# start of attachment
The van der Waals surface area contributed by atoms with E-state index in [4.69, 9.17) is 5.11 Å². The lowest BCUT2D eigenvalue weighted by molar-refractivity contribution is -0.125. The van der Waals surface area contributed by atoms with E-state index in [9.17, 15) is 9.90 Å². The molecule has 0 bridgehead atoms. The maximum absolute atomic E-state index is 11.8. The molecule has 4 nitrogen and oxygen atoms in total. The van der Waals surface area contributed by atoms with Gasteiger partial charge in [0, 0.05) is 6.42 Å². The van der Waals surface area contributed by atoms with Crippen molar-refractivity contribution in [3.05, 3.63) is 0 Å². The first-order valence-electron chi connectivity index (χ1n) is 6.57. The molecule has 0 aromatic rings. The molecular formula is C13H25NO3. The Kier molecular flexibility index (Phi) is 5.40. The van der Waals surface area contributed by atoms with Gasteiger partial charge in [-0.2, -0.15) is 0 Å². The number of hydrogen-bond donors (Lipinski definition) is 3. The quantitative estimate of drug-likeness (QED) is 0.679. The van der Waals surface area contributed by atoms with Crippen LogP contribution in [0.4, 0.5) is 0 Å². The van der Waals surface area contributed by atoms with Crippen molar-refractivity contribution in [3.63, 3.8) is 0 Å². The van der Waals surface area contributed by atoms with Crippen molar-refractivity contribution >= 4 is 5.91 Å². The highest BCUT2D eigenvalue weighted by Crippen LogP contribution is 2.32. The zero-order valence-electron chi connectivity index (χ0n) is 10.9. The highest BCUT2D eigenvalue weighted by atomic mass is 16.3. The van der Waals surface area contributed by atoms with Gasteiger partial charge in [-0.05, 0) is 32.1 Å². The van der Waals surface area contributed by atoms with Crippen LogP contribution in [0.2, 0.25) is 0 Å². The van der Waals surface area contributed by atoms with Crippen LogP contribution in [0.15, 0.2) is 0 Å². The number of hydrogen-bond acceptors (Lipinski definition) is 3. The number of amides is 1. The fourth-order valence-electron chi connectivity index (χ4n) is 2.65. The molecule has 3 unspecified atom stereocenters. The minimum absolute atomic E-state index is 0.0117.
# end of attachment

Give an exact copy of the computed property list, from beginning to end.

The van der Waals surface area contributed by atoms with E-state index in [4.69, 9.17) is 5.11 Å². The lowest BCUT2D eigenvalue weighted by molar-refractivity contribution is -0.125. The van der Waals surface area contributed by atoms with E-state index in [9.17, 15) is 9.90 Å². The molecule has 0 bridgehead atoms. The maximum absolute atomic E-state index is 11.8. The molecule has 4 nitrogen and oxygen atoms in total. The van der Waals surface area contributed by atoms with Gasteiger partial charge in [0, 0.05) is 6.42 Å². The van der Waals surface area contributed by atoms with Crippen molar-refractivity contribution in [3.05, 3.63) is 0 Å². The first-order valence-electron chi connectivity index (χ1n) is 6.57. The molecule has 0 aromatic rings. The molecular formula is C13H25NO3. The Kier molecular flexibility index (Phi) is 5.40. The van der Waals surface area contributed by atoms with Gasteiger partial charge in [-0.2, -0.15) is 0 Å². The number of hydrogen-bond donors (Lipinski definition) is 3. The quantitative estimate of drug-likeness (QED) is 0.679. The van der Waals surface area contributed by atoms with Crippen LogP contribution in [0.4, 0.5) is 0 Å². The van der Waals surface area contributed by atoms with Crippen molar-refractivity contribution in [3.63, 3.8) is 0 Å². The van der Waals surface area contributed by atoms with Crippen molar-refractivity contribution >= 4 is 5.91 Å². The highest BCUT2D eigenvalue weighted by Crippen LogP contribution is 2.32. The zero-order valence-electron chi connectivity index (χ0n) is 10.9. The highest BCUT2D eigenvalue weighted by atomic mass is 16.3. The van der Waals surface area contributed by atoms with Gasteiger partial charge in [-0.05, 0) is 32.1 Å². The van der Waals surface area contributed by atoms with Crippen LogP contribution in [0.2, 0.25) is 0 Å². The van der Waals surface area contributed by atoms with Crippen LogP contribution in [0.15, 0.2) is 0 Å². The number of hydrogen-bond acceptors (Lipinski definition) is 3. The number of amides is 1. The fourth-order valence-electron chi connectivity index (χ4n) is 2.65. The molecule has 3 unspecified atom stereocenters. The minimum absolute atomic E-state index is 0.0117.